How NaNoWriMo Changed Me as a Writer

Updated on March 1, 2024.

Through the fanfiction world, I had heard of NaNoWriMo, but never participated. That is, until this year.

The abbreviation stands for National Novel Writing Month, and it occurs in three months: the official challenge in November, and Camp NaNoWriMo held in April and July. With Camp NaNoWriMo, you have the option to set a word-count goal for a new project or add a new goal to a project you’ve already started. The official challenge in November is more straightforward: write at least 50,000 words of a novel in thirty days.

Since I’ve gone full-time as a developmental editor and proofreader, I’ve spent hours with my nose in different writing craft books. With this growing understanding not only of the mechanics of writing in general, but the techniques to put together engaging, addictive story has come a spark of motivation to dive into writing my own full-length fiction novel(s).

I completed the first draft of my initial manuscript at 11:05 p.m. on July 31st. I’ve been revising that first draft for about two weeks. Not every day of writing in July was easy, but it reinforced three lessons I’d like to pass on to you, especially once you’re knee-deep in the revision process.

Writing Every Day is Overrated

*clutching pearls* Le Gasp.

Yes. I said what I said. I understand the rationale behind writing every day, especially when it comes to fiction. But I don’t subscribe to it, and I don’t recommend it to authors I work with. Writing sessions in and of themselves aren’t bad; forcing a writing session when your brain will not cooperate is detrimental to your creation process.

Of the 31 days of July, I probably wrote on 24 of them. For self-publishing authors, I don’t believe in forcing yourself to do something you’re not in the right mindset to do. I do recommend that you consider starting a daily journal, which I’ve done myself. Write before you start anything else, even before you turn on your laptop. Getting those initial thoughts and worries out of the way leaves you with more mental space to dedicate to writing, creating, or managing your novel’s progress and schedule. That is what will lead to more productive writing sessions, no matter how often you have them.

Self-Editing is Going to Happen

The first draft is known to be the worst one. That’s a fact. Over the month of Camp NaNoWriMo, though, I found myself more often than not in editing mode. I didn’t necessarily edit for consistency, structure, or any of the things developmental editors look at during their reviews. I looked at the strengths and weaknesses of my scenes as they existed in the moment. The major overhauls of structure framework choice, character arcs, and plot/subplot development would happen later.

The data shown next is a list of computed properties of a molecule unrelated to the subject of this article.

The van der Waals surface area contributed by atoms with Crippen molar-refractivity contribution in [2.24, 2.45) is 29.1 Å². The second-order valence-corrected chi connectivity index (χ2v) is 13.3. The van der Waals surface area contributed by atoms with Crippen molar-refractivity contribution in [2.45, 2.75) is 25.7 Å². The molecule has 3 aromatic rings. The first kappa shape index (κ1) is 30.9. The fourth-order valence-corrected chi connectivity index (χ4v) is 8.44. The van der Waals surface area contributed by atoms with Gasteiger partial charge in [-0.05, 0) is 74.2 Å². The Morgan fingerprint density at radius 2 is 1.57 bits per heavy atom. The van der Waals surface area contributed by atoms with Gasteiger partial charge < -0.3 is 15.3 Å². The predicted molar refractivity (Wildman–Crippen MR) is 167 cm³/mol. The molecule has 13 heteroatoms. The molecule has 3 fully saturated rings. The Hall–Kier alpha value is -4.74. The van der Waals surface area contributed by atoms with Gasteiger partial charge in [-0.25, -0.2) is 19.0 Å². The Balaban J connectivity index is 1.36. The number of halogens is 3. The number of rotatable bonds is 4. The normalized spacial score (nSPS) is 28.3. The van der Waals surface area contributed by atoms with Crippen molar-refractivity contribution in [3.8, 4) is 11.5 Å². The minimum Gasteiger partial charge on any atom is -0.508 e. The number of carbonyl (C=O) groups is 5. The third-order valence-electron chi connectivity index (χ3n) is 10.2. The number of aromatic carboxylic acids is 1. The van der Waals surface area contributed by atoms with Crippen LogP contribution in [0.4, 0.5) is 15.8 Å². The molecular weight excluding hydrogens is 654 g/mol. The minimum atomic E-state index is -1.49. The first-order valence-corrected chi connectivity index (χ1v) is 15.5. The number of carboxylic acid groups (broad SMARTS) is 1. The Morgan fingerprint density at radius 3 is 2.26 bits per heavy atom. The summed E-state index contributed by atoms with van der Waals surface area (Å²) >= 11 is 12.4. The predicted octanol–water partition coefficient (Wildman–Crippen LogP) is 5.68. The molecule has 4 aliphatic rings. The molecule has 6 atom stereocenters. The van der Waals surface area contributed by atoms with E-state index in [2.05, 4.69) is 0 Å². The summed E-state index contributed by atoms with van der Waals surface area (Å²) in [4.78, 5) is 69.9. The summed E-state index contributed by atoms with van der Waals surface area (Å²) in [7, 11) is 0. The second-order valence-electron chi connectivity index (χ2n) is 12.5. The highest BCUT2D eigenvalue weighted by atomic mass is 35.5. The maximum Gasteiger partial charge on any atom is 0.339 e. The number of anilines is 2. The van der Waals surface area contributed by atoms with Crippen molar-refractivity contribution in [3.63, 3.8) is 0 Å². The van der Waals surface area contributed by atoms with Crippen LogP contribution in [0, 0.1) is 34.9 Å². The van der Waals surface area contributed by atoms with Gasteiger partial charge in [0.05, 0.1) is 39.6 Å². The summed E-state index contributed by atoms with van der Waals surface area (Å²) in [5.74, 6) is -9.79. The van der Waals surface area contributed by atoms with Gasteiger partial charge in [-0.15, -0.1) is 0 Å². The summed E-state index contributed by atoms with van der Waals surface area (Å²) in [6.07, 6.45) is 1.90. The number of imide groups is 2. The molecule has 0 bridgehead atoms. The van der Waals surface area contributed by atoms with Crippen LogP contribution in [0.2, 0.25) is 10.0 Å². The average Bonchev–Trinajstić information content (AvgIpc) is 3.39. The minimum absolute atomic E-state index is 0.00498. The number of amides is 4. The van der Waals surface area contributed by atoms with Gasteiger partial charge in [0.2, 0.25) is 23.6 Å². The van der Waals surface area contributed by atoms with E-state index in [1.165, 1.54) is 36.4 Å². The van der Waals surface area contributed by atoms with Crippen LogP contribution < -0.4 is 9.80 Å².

To me, this is okay so long as the ratio of writing to editing is roughly eighty-five percent to fifteen percent. This equals out to about fifty minutes of writing and ten minutes of editing. That’s just enough time to get the messy info-dumping out of the way, and just enough time to make sure my punctuation and sentence structure are copacetic.

Outside Support is Everything

Most of my cheerleaders for my writing endeavor have come from TikTok. My audience on the platform is slowly growing as I create more educational content. More importantly, I’m connecting with other self-publishing authors actively working on their own novels. We keep each other accountable, encourage each other, and offer reference recommendations or craft advice when one of us is in a writing slump.

Though writing is an isolated venture, it doesn’t have to be a lonely one. Writing friends and critique partners, the joy that are #BookTok and #WritersofTikTok, and those positive affirmations I love sharing make the book creation process more enjoyable and more productive.

I wrote “The End” to my first manuscript on July 31st 11:05 p.m. That marked the end of my participation in Camp NaNoWriMo 2023. August is my rest period. As torturous as it is, I am not touching the manuscript at all. This gives me a break from the story world and allows me to approach the first round of edits with a fresh perspective.

Naturally, this means a story idea jumped me while I wasn’t looking. And by story I idea, I mean premise, conflict, and resolution. The makings of my second novel. There will be a ton of preparation needed before I start writing it, but I’m hoping to be done by the end of October so I can take on the full challenge of National Novel Writing Month in November. I’ll be taking the lessons I learned from Camp NaNoWriMo along for the ride.

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